Surface Wave Tomography
Using recording from portable and permanent seismic stations across Australia, the large amplitude surface waves from regional earthquakes are analysed to determine 3-dimensional structure in seismic wavespeed. For each path from a source to a receiver an average velocity model is determined and these constraints on the 3-D structure are finally combined to produce the 3-D image.
(now) EOST CNRS
Significant Achievements, Anticipated Outcomes and Future Work
We have been able to derive the first 3-D representation of both seismic wavespeed and anisotropy in the shear wave velocity beneath the Australian continent. We are able to demonstrate both the presence of high seismic wavespeeds beneath the Precambrian part of the continent, and a change in the nature of anisotropy with depth. Shallow anisotropy reflects past deformation, but the deep part which is nearly aligned with the motion of the Australian plate indicates current deformation at the bottom of the mechanical lithosphere. As time progressed we have incorporated larger volumes of data and improved the methods used to generate and assess the 3-D image.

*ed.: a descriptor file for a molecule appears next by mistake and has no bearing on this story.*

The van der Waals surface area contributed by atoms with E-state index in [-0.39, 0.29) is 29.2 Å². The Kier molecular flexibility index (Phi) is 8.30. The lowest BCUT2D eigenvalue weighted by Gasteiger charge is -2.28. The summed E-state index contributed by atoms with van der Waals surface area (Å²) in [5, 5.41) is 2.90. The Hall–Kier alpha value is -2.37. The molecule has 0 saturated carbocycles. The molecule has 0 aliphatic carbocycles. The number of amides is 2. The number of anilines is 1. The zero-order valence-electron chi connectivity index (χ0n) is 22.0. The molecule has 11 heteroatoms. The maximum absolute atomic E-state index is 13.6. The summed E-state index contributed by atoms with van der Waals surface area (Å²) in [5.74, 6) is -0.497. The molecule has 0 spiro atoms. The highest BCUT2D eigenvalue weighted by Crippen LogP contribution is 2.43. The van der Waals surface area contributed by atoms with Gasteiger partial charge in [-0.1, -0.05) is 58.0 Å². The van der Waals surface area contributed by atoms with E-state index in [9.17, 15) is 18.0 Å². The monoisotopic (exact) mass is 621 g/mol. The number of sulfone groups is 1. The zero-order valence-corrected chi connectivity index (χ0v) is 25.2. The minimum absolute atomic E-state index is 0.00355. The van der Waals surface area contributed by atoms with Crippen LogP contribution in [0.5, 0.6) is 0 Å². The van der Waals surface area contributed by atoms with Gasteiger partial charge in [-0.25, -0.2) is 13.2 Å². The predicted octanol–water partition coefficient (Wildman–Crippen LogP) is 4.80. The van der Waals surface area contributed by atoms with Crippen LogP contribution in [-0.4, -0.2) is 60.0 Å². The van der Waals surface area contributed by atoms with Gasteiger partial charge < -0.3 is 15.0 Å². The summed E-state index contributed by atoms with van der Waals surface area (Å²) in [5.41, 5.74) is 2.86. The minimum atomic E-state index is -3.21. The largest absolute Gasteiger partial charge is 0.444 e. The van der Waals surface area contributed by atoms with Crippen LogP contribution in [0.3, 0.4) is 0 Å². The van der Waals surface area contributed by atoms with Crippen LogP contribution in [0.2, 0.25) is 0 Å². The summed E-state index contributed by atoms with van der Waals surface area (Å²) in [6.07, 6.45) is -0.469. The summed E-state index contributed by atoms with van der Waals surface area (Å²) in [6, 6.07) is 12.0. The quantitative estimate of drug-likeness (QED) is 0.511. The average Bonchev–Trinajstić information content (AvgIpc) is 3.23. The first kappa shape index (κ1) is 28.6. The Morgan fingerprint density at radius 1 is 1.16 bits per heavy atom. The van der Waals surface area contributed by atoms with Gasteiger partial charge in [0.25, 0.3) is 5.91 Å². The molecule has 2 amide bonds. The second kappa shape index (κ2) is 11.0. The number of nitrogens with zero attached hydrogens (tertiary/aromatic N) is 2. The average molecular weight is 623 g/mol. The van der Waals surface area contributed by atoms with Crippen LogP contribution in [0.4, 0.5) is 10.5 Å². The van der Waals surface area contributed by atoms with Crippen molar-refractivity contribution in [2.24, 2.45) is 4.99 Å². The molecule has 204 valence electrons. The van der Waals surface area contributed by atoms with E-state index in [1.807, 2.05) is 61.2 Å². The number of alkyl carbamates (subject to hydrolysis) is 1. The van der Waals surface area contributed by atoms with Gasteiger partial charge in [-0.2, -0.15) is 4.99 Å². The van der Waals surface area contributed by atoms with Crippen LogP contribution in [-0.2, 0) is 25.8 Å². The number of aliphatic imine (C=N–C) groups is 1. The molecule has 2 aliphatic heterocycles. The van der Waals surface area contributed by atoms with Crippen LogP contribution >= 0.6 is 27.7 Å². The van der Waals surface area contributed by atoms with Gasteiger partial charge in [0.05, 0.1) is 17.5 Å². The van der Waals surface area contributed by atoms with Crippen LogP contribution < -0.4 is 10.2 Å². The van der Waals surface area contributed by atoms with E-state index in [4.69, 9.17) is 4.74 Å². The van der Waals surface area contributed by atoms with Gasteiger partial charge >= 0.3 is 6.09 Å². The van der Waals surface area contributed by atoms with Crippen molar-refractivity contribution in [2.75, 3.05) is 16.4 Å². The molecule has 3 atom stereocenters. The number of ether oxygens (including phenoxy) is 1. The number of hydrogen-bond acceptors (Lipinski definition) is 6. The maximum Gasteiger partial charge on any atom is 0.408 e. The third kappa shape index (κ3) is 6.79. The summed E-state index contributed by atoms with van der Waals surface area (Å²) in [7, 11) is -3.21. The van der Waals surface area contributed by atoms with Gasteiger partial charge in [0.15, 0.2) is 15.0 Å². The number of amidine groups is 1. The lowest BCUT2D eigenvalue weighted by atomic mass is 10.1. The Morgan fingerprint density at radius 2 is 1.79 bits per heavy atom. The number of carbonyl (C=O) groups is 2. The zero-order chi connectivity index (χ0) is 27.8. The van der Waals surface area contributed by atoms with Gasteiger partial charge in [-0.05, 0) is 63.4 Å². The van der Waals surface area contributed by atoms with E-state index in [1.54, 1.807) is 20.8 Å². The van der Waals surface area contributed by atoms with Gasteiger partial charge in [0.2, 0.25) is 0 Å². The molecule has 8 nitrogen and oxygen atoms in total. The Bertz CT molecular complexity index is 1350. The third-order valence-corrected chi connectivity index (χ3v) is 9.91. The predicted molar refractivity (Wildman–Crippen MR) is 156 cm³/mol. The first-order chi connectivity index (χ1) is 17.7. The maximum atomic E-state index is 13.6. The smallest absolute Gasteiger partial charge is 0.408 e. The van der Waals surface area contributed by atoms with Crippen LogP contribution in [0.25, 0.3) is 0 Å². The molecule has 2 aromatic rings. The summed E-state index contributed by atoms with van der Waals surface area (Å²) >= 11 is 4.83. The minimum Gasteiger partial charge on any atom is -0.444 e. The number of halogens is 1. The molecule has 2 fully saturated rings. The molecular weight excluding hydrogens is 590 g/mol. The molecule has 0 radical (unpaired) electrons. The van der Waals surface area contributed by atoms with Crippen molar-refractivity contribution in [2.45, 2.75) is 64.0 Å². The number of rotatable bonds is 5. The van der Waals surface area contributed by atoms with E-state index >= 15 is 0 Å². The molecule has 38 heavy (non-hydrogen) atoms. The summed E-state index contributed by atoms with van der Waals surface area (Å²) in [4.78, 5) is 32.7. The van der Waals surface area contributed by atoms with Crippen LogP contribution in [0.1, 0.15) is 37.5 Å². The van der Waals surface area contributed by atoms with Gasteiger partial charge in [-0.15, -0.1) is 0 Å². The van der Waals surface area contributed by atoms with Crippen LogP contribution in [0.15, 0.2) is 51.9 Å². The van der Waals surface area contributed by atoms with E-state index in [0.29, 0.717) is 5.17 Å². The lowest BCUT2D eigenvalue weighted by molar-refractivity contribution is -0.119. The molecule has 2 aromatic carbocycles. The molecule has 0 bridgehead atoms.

Computational Techniques Used
The process requires both the inversion of seismic waveforms to extract a velocity model with depth and the combination of such models to retrieve the 3-D structure. The wavespeed inversion is nonlinear, whereas the second step is linear but involves a very large system of equations. We have used a continuous representation of the 3-D model and this requires extensive computation but includes the influence of the neighbourhood of the propagation paths and thereby produces more reliable models.
Publications, Awards and External Funding
E. Debayle, B.L.N. Kennett , The Australian continental upper mantle - structure and deformation inferred from surface waves, J. Geophys. Res., 2000, 105, 25443-25540.
E. Debayle, B.L.N. Kennett, Anisotropy in the Australian upper mantle from Love and Rayleigh wave inversion, Earth Planet. Sci. Lett., 184, 2001, 339-351.